From Peace with Egypt to the Palestinian Intifada (1979–1990)

From Peace with Egypt to the Palestinian Intifada (1979–1990)

Autonomy Negotiations

On May 25, 1979, in keeping with the previously agreed timetable, Egypt and Israel opened negotiations in Beersheba, Israel, to discuss the West Bank and Gaza Strip. The goal was full autonomy for the people in the West Bank and Gaza under a freely elected self-governing authority that would serve for a transitional period of not more than five years. The final status was reserved for a second stage of negotiations to begin as soon as possible but not later than three years after the self-governing authority was inaugurated.

In 1980, representatives of the parties met at several locations to continue the discussions. The issues were complex, and there were constant breakdowns. Despite some progress, President Sadat suspended Egyptian participation in the talks in mid-May 1980, ostensibly because an Israeli parliamentary resolution declared that Jerusalem was the eternal capital of the Jewish state.

After some U.S. efforts, the negotiations were resumed in mid-July, but on August 3, Sadat informed Begin that the talks would be postponed. The stated reason was the final passage by Israel’s parliament of a law confirming Jerusalem’s status as Israel’s “complete and united” capital.

The bill had been proposed by Geula Cohen, a right-wing member of the Knesset seeking to undermine the Camp David process and to embarrass Begin. Despite strong criticism of the bill as unnecessary, meaningless, and harmful, no real opposition to it could be expected, and the Basic Law was passed by a vote of 69 to 15 on July 30. The failure to reach agreement by the May 1980 deadline and the May and August suspensions reflected the complex nature of the issues and the widely divergent positions of the two states.

The autonomy talks resumed in Washington, D.C., in mid-October 1980. Although the initial rounds indicated that stubborn issues remained, the talks augured well for the future. The earlier suspension had been followed by a period of tension and recriminations. The Egyptian media launched personal attacks on Begin, and Israel was accused of putting obstacles in the way of peace.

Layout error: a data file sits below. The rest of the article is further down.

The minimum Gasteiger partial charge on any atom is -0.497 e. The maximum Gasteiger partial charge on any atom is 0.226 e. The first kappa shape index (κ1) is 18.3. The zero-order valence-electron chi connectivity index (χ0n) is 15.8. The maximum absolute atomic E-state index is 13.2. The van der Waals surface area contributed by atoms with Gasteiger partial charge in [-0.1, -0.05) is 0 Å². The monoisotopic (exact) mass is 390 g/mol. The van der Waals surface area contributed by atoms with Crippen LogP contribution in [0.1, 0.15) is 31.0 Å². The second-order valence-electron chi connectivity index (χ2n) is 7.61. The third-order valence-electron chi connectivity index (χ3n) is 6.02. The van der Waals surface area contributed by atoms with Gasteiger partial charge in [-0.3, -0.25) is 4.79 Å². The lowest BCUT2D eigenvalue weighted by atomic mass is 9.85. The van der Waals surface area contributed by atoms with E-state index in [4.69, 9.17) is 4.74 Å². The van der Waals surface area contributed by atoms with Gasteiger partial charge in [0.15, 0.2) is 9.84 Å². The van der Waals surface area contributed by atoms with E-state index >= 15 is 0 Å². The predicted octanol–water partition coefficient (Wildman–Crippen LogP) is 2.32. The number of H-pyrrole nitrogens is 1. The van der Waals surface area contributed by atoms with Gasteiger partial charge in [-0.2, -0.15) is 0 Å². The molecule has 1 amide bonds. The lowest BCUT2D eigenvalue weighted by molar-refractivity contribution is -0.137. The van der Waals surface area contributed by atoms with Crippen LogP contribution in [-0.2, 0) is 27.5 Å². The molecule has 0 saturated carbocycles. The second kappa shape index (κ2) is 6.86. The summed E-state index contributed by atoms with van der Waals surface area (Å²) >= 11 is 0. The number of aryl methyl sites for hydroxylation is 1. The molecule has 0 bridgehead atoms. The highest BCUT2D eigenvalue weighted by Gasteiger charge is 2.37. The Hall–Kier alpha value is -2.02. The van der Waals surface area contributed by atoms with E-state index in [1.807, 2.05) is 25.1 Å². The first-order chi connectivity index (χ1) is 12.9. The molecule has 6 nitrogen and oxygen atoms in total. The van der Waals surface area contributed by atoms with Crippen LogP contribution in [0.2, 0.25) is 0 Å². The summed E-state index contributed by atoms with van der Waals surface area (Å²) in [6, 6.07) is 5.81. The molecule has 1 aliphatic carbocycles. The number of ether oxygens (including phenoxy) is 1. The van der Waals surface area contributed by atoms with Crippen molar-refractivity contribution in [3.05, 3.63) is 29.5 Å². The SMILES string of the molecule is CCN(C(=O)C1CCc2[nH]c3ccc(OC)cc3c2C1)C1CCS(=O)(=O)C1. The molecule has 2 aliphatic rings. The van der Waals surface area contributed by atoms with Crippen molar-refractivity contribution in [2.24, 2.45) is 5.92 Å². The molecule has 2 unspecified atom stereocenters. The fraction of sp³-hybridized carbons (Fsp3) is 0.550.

But for the three involved parties, the resumption represented a more important policy objective: Egypt and Israel clearly saw the value of the peace effort and were motivated by their respective needs for peace, although their visions of its content and of their own requirements were dissimilar. For Carter, suspension of the talks called into question his Middle East policy and his image as peacemaker.

The Lebanese Missile Crisis The Lebanese missile crisis developed in late April 1981 but had a long and complex background. The Lebanese civil war between Muslims and Christians had erupted in 1975, and Syria had become involved as early as 1976. In performing its “peacekeeping” role, with Arab League sanction, Syria was subject to limitations, among them that it would not deploy ground-to-air missiles in Lebanon.

Israel provided support for Christian forces, especially those of Major Saad haddad in the south, flew reconnaissance missions over Lebanon, and periodically attacked Palestinian positions in retaliation for strikes in Israel. The relatively quiescent situation began to collapse early in 1981 when Phalangist (a Lebanese Christian political party) militia clashed with Syrian and Palestinian elements.

In the escalated conflict, Syria used helicopters against the Phalangists, and Israeli Phantom jets eventually shot down two of them on April 28, 1981. Syria subsequently moved SAM-3 and SAM-6 missiles into the Bekaa Valley of Lebanon, and Israel warned that the missiles should be removed, or its air force would eliminate them. Syria’s response was to increase its missile and troop concentrations in Lebanon. Tensions rose.

Israel accepted a mediation effort by U.S. special envoy Philip habib. Begin was willing to give diplomacy a chance but indicated that Israel would not indefinitely tolerate the missiles in Lebanon. The LebaneseSyrian missile crisis became a theme in Israel’s ongoing election campaign. The opposition charged that Begin sought to use it for political advantage, and the matter was debated both in the Knesset and at election rallies.

Begin sought to focus on the security factor and on Israel’s need for unimpeded access to Lebanon’s skies for surveillance and for air strikes against Palestinians in Lebanon. The Likud complained that the opposition acted irresponsibly in attacking Begin on this issue at a time when Israel should present a united front to the enemy.